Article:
Opened 7 years ago
Last modified 5 years ago
#15025 needs_review defect
automatically injected function does not work with desolve
Reported by: | dkrenn | Owned by: | |
---|---|---|---|
Priority: | major | Milestone: | sage-duplicate/invalid/wontfix |
Component: | symbolics | Keywords: | desolve function |
Cc: | Merged in: | ||
Authors: | Reviewers: | ||
Report Upstream: | N/A | Work issues: | |
Branch: | Commit: | ||
Dependencies: | Stopgaps: |
Description
The following does not work:
sage: x = var('x') sage: f = function('y', x) sage: desolve(diff(y,x)-y == 0,y) Traceback (click to the left of this block for traceback) ... TypeError
altough y
is automatically injected to the gobal namespace.
This is because y
is of the wrong type:
sage: f, type(f) (y(x), sage.symbolic.expression.Expression) sage: y, type(y) (y, sage.symbolic.function_factory.NewSymbolicFunction)
It works with f
:
sage: desolve(diff(f,x)-f == 0,f) c*e^x
This is confusing, especially, since in the docstring of function
under "Note" you can find
The new function is both returned and automatically injected into the global namespace.
Therefore, it is not absurd to assume that this automatically injected variable is the one I want to use, i.e. the one you would get by y = function('y', x)
(similar to the var
-command).
(If this is behavior of function
is (really) on purpose, then at least the error message of desolve
should be more clearifying and give a hint.)
Change History (8)
comment:1 Changed 7 years ago by
comment:2 Changed 7 years ago by
- Milestone changed from sage-6.1 to sage-6.2
comment:3 Changed 6 years ago by
- Milestone changed from sage-6.2 to sage-6.3
comment:4 Changed 6 years ago by
- Milestone changed from sage-6.3 to sage-6.4
comment:5 Changed 6 years ago by
A similar problem was just hit on this ask question.
The bug is about wrong variable injection (the value injected into the Python variable does not correspond to the returned value, while it is claimed), not about desolve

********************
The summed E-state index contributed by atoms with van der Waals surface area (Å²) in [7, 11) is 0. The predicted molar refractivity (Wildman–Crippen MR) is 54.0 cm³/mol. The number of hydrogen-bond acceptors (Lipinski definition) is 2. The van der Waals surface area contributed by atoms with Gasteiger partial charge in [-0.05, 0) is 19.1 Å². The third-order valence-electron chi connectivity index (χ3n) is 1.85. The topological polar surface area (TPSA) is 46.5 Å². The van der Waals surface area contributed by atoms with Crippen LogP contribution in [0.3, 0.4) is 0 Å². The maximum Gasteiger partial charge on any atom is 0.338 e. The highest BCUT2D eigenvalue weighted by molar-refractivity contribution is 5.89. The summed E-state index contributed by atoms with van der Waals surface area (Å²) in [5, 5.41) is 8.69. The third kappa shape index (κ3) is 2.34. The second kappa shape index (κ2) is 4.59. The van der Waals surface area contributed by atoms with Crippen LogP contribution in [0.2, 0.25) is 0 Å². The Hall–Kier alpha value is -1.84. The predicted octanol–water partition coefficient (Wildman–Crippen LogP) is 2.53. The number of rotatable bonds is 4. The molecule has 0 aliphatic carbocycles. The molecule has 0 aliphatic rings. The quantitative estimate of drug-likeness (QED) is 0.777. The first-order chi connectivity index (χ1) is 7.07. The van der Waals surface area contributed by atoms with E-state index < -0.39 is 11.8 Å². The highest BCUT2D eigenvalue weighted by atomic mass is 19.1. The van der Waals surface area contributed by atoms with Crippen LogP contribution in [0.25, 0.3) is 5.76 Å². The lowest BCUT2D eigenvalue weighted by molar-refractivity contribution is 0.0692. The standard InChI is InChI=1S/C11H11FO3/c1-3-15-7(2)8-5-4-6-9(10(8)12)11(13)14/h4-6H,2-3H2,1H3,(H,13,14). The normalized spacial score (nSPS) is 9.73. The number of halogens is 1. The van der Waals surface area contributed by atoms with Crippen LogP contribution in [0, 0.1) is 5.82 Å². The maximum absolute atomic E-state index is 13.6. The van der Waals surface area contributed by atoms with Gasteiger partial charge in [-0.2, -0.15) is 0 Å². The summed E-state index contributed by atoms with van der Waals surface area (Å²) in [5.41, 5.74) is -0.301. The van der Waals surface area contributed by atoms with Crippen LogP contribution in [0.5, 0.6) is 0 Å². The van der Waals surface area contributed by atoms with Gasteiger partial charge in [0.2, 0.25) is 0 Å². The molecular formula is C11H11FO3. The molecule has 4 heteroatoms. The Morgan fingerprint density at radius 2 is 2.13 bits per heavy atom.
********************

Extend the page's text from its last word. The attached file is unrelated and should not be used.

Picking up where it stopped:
:
sage: z = function('y', x) sage: y y sage: z y(x) sage: y == z False sage: type(y) <class 'sage.symbolic.function_factory.NewSymbolicFunction'> sage: type(z) <type 'sage.symbolic.expression.Expression'>
Besides fixing this bug, i have nothing against removing automatic variable injection from Sage (which seems to concern only var()
and function()
), since it creates a lot of confusion between symbolic and Python variables among new users, for example we can see a lot of var('n') ; n=2
on ask.sagemath.org, as if var()
was a kind of variable declaration.
As for the NewSymbolicFunction
vs Expression
issue depending on the arguments of function()
, our options are:
- create two distinct Python functions for the two situations,
- deprecate the use of
function('y', x)
, - do not touch anything and provide a better documentation in the
function()
function.
I like the second one since it goes towards better consistency. But, as for removing the ugly var()
(or even the ugly RR
that breaks the RDF
, RIF
, RLF
naming scheme and causes meaningless discussions about whether Infinity
or NaN
belong to it), i expect not everyone to agree, even if this would help newcomers to grasp Sage's logic.
comment:6 Changed 6 years ago by
comment:7 Changed 6 years ago by
Thanks for the pointers !
comment:8 Changed 5 years ago by
- Milestone changed from sage-6.4 to sage-duplicate/invalid/wontfix
- Status changed from new to needs_review
I think it's a duplicate of #17701 (ready for review). True?
It seems what gets injected and what gets returned is always an issue. On top level,
is redundant:
var('x')
already injects the binding. On the other hand,is not redundant because the methods on
SR
do not have injection side effects.Looking at the side-effect free methods:
you see the design problem: The routine that constructs new symbolic functions creates entirely different objects depending on the arguments given.
A
NewSymbolicFunction
is really a different kind of object: it goes into the "operator" slot of symbolic expressions:I understand how the shorthand
new_function('f',x)
was considered convenient, but it really muddles the interface and it's only one character shorter than the unambiguousnew_function('f')(x)
.The confusion is compounded by the top-level
function
which does inject the function into the global namespace as well, but bothfunction('f')
andfunction('f',x)
inject the same thing into the global namespace: the NewSymbolicFunction?. It has to do that because after typing either, one would expect f(x) to work. But it does raise the expectation that after declaringfunction('f',x)
, the system would somehow know that even the bare functionf
has something to do withx
. It doesn't:You would get the same results from
function('f')
.For the problem at hand in this ticket: The problem is that
desolve
really wants a symbolic expression, and that there's no good way of turning a bare function into a symbolic expression: It might trybut you'll quickly see why that's a senseless try.
IN SHORT:
function
leads to wrong expectations by the userfunction
was equally confuseddesolve
should return a more informative error message when the given argument cannot be turned into a symbolic expression.